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The Perishable Agricultural Commodities Act (PACA), 7 U.S.C. 499e, is a Depression-era statute designed to protect sellers of perishable produce form delinquent purchasers. In this case, two such purchasers filed for bankruptcy and the bankruptcy court appointed special counsel to collect and disburse funds to PACA-protected sellers that had claims against the purchasers-turned-debtors. At issue on appeal is whether special counsel’s (Stokes) fees and expenses be disbursed from the PACA fund. Nowhere in the orders on the interim appeals is there an indication that the district court realized these were interlocutory orders and believed there was a benefit to hearing them in this piecemeal manner. That absence means the district court did not have appellate jurisdiction over the first two interim fee orders. Therefore the court vacated for lack of jurisdiction the district court’s order vacating the first and second fee awards. The court found that Kingdom Fresh has no standing to dispute the percentage of Stokes’s fee allocable to the nonobjecting parties. Only the small percentage of Stokes’s fee apportionable to Kingdom Fresh is at issue in this appeal; Stokes is free to keep the remainder. The court agreed with the Second Circuit that PACA’s unequivocal language requires that a PACA trustee - or in this case, its functional equivalent - may not be paid from trust assets “until full payment of the sums owing” is paid to all claimants. Accordingly, the court affirmed the district court's order vacating the final fee award, but only as to Kingdom Fresh's pro rata share of the fees. View "Kingdom Fresh Produce, Inc., et al v. Delta Produc" on Justia Law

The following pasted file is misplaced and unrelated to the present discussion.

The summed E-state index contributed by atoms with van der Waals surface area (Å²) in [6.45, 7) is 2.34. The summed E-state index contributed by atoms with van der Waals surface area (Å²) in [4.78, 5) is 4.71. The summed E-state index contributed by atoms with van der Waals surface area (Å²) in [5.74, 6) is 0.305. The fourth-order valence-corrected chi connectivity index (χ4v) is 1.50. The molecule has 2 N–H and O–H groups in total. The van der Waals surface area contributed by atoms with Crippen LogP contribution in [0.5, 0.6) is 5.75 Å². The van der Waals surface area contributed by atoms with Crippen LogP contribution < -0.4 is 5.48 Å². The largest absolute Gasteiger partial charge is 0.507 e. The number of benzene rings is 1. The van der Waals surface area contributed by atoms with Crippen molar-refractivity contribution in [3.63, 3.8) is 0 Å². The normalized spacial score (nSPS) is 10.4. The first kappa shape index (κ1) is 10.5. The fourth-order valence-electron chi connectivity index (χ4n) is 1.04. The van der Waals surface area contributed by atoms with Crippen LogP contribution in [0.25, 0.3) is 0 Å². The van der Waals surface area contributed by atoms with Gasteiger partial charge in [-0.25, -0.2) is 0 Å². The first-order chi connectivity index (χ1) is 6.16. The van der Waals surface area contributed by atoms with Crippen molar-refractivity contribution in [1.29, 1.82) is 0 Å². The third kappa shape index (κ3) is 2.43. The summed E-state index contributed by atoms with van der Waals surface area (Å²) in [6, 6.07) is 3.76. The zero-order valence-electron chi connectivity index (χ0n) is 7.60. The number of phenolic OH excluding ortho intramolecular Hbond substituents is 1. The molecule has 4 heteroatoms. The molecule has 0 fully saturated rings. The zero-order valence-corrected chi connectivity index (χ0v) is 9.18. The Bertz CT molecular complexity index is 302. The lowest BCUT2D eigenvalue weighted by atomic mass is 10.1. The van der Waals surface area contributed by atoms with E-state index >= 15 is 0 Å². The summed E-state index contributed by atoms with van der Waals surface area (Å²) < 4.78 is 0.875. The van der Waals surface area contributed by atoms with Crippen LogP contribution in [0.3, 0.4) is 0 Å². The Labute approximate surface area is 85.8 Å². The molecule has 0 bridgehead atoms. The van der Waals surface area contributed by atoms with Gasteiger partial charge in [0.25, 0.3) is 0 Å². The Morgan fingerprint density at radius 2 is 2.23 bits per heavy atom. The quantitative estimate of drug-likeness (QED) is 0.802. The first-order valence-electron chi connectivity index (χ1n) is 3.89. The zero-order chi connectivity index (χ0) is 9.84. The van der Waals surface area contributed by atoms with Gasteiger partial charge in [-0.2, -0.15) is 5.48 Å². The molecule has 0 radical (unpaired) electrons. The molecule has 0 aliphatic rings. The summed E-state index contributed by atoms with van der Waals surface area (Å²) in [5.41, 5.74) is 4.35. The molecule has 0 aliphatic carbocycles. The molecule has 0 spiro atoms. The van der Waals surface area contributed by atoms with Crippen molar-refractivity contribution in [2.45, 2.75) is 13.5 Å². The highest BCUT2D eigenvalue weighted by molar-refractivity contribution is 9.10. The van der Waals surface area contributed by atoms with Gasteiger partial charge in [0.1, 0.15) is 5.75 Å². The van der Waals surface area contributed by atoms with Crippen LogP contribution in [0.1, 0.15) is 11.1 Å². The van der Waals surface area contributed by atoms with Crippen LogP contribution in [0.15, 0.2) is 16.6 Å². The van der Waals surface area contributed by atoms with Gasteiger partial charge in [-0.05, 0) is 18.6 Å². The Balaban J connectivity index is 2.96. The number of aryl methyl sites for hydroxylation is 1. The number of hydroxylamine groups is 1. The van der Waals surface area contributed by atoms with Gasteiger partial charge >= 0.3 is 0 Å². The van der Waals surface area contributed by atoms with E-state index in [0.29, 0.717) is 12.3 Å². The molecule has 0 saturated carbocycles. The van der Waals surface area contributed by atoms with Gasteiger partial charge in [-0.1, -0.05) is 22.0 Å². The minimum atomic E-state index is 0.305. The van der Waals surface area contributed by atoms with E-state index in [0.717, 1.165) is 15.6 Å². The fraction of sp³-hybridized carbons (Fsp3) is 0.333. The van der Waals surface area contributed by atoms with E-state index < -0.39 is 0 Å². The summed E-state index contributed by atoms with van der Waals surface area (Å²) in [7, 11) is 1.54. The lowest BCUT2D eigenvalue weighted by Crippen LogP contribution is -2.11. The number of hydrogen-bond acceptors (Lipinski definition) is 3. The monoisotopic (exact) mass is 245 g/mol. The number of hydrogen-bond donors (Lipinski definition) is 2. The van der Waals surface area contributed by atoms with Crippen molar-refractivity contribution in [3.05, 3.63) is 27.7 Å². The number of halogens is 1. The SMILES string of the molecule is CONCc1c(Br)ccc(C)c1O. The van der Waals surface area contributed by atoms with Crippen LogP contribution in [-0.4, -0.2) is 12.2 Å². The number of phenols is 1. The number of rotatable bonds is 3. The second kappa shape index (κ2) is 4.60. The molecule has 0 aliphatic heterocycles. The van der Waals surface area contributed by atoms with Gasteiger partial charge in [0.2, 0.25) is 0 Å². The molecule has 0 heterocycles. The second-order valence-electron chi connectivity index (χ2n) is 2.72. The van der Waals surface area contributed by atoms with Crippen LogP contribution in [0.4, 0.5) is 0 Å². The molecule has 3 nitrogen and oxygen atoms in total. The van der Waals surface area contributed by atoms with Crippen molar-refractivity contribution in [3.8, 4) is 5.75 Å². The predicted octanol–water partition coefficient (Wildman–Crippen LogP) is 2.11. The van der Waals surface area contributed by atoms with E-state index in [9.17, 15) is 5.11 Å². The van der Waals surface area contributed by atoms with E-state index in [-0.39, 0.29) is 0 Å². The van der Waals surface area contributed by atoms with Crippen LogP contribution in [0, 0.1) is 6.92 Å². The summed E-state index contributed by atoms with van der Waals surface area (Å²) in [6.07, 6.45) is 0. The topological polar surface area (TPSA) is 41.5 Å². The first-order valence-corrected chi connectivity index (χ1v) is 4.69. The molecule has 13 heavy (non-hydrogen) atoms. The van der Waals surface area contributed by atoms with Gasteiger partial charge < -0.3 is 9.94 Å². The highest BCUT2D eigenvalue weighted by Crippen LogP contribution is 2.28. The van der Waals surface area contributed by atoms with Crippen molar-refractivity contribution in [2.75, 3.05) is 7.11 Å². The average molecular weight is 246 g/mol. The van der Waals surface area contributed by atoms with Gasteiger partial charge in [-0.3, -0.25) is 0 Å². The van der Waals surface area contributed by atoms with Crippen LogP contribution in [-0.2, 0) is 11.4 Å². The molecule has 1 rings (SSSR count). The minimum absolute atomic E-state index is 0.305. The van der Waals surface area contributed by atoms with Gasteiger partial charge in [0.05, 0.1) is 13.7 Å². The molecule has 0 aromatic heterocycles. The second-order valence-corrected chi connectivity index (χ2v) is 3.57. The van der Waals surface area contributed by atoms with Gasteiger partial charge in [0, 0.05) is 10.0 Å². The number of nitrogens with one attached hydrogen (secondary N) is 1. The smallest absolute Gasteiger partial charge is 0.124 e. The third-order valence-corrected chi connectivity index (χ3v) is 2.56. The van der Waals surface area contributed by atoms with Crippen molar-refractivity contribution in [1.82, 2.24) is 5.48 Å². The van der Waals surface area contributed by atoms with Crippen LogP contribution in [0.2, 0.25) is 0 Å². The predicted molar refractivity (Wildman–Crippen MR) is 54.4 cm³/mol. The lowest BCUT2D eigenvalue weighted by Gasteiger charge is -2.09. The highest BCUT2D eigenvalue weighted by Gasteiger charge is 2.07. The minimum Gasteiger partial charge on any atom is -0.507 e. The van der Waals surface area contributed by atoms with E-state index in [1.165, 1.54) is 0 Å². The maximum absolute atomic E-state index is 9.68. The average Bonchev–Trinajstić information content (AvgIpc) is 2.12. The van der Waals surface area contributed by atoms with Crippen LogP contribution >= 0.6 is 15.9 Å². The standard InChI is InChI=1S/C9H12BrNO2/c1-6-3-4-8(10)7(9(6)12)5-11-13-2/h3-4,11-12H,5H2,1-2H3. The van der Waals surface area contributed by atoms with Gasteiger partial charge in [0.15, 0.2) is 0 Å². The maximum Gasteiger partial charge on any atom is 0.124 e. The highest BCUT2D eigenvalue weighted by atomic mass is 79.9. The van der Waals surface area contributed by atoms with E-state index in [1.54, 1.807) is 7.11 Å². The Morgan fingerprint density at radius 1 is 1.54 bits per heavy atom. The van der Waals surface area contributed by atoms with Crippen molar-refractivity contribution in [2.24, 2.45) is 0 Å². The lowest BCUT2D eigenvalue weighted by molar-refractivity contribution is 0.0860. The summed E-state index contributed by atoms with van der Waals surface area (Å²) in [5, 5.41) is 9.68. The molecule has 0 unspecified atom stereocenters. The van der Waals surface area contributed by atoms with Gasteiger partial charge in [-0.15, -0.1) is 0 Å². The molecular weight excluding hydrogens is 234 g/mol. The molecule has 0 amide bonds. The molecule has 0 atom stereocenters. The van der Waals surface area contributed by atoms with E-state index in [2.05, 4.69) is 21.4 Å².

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Universal successfully defended a lawsuit brought by a group of cotton farmers in Arkansas state court for damages arising from off-target aerial application of the herbicide known as 2,4-D Amine. Universal then sued several aerial herbicide applicators (collectively, Crop Dusters) who were not parties to the cotton farmers' litigation, seeking to recover its attorney's fees incurred during the cotton farmers' litigation. Because the Crop Dusters owed no duty to Universal, the court affirmed the district court's dismissal of Universal's negligence claim. The court affirmed the dismissal of Universal's Arkansas Deceptive Trade Practices Act (ADTPA), Ark. Code Ann. 4-88-107(a), claim where the alleged conduct failed to fit within the scope of the unconscionable trade practices prohibited by the ADTPA. Because the Arkansas Supreme Court most recently has rejected any cause of action against a third party for attorney's fees incurred in earlier litigation against another party, and in this case there was no duty running from the third party to the plaintiff that would support such a cause of action in any event, the court affirmed the dismissal of Universal's claims based on the third-party-litigation exception to the American Rule and Restatement (Second) of Torts section 914(2). Accordingly, the court affirmed the district court's dismissal of Universal's complaint for failure to state a claim. View "Universal Cooperatives, Inc., et al v. AAC Flying Service, Inc., et al" on Justia Law